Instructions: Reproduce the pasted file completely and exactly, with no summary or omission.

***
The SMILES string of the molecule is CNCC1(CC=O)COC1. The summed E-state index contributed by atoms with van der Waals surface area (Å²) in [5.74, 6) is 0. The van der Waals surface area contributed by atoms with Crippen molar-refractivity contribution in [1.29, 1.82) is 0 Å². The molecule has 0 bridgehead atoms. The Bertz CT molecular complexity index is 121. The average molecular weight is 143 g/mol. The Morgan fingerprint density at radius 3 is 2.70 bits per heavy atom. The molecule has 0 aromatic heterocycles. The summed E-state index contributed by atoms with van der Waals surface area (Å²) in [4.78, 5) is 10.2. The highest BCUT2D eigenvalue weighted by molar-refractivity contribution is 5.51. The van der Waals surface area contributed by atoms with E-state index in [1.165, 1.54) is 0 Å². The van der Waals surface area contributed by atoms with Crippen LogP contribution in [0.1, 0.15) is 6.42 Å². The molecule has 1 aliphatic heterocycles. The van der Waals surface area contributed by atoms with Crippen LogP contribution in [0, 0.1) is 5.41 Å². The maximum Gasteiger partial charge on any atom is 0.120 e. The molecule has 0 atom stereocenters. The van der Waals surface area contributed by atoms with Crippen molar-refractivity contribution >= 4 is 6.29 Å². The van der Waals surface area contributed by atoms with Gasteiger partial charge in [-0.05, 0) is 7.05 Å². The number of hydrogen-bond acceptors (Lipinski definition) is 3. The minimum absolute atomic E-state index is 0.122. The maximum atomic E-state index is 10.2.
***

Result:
The SMILES string of the molecule is CNCC1(CC=O)COC1. The summed E-state index contributed by atoms with van der Waals surface area (Å²) in [5.74, 6) is 0. The van der Waals surface area contributed by atoms with Crippen molar-refractivity contribution in [1.29, 1.82) is 0 Å². The molecule has 0 bridgehead atoms. The Bertz CT molecular complexity index is 121. The average molecular weight is 143 g/mol. The Morgan fingerprint density at radius 3 is 2.70 bits per heavy atom. The molecule has 0 aromatic heterocycles. The summed E-state index contributed by atoms with van der Waals surface area (Å²) in [4.78, 5) is 10.2. The highest BCUT2D eigenvalue weighted by molar-refractivity contribution is 5.51. The van der Waals surface area contributed by atoms with E-state index in [1.165, 1.54) is 0 Å². The van der Waals surface area contributed by atoms with Crippen LogP contribution in [0.1, 0.15) is 6.42 Å². The molecule has 1 aliphatic heterocycles. The van der Waals surface area contributed by atoms with Crippen LogP contribution in [0, 0.1) is 5.41 Å². The maximum Gasteiger partial charge on any atom is 0.120 e. The molecule has 0 atom stereocenters. The van der Waals surface area contributed by atoms with Crippen molar-refractivity contribution >= 4 is 6.29 Å². The van der Waals surface area contributed by atoms with Gasteiger partial charge in [-0.05, 0) is 7.05 Å². The number of hydrogen-bond acceptors (Lipinski definition) is 3. The minimum absolute atomic E-state index is 0.122. The maximum atomic E-state index is 10.2.